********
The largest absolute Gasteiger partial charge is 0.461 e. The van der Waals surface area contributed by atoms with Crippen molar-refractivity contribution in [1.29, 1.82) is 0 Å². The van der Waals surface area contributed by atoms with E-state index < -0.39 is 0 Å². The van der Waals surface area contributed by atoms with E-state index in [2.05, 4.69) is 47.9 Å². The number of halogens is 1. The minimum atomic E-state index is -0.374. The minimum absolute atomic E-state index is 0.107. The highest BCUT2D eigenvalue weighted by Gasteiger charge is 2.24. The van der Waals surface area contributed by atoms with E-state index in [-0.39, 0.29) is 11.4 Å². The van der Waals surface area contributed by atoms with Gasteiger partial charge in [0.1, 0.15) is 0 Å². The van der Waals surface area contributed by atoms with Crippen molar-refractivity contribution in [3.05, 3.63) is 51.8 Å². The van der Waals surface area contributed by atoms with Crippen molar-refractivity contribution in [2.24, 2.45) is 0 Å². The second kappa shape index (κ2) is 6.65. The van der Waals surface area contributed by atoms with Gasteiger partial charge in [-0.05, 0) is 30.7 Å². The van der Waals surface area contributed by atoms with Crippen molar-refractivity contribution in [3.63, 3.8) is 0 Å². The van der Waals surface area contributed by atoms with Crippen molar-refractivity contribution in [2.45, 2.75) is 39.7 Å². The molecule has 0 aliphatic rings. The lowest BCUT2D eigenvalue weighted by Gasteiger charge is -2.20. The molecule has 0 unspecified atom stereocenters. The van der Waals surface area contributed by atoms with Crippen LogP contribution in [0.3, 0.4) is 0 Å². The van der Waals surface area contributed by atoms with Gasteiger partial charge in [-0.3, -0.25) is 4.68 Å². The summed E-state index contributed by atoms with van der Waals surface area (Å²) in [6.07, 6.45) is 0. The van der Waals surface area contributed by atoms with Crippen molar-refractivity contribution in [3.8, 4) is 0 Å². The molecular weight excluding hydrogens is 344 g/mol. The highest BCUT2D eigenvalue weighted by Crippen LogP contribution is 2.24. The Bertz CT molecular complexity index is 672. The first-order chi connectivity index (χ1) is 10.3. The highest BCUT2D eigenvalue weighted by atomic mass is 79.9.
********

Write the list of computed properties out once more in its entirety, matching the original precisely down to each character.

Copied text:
The largest absolute Gasteiger partial charge is 0.461 e. The van der Waals surface area contributed by atoms with Crippen molar-refractivity contribution in [1.29, 1.82) is 0 Å². The van der Waals surface area contributed by atoms with E-state index < -0.39 is 0 Å². The van der Waals surface area contributed by atoms with E-state index in [2.05, 4.69) is 47.9 Å². The number of halogens is 1. The minimum atomic E-state index is -0.374. The minimum absolute atomic E-state index is 0.107. The highest BCUT2D eigenvalue weighted by Gasteiger charge is 2.24. The van der Waals surface area contributed by atoms with E-state index in [-0.39, 0.29) is 11.4 Å². The van der Waals surface area contributed by atoms with Gasteiger partial charge in [0.1, 0.15) is 0 Å². The van der Waals surface area contributed by atoms with Crippen molar-refractivity contribution in [3.05, 3.63) is 51.8 Å². The van der Waals surface area contributed by atoms with Crippen molar-refractivity contribution in [2.24, 2.45) is 0 Å². The second kappa shape index (κ2) is 6.65. The van der Waals surface area contributed by atoms with Gasteiger partial charge in [-0.05, 0) is 30.7 Å². The van der Waals surface area contributed by atoms with Crippen molar-refractivity contribution in [3.63, 3.8) is 0 Å². The van der Waals surface area contributed by atoms with Crippen molar-refractivity contribution in [2.45, 2.75) is 39.7 Å². The molecule has 0 aliphatic rings. The lowest BCUT2D eigenvalue weighted by Gasteiger charge is -2.20. The molecule has 0 unspecified atom stereocenters. The van der Waals surface area contributed by atoms with Crippen LogP contribution in [0.3, 0.4) is 0 Å². The van der Waals surface area contributed by atoms with Gasteiger partial charge in [-0.3, -0.25) is 4.68 Å². The summed E-state index contributed by atoms with van der Waals surface area (Å²) in [6.07, 6.45) is 0. The van der Waals surface area contributed by atoms with Crippen molar-refractivity contribution in [3.8, 4) is 0 Å². The molecular weight excluding hydrogens is 344 g/mol. The highest BCUT2D eigenvalue weighted by Crippen LogP contribution is 2.24. The Bertz CT molecular complexity index is 672. The first-order chi connectivity index (χ1) is 10.3. The highest BCUT2D eigenvalue weighted by atomic mass is 79.9.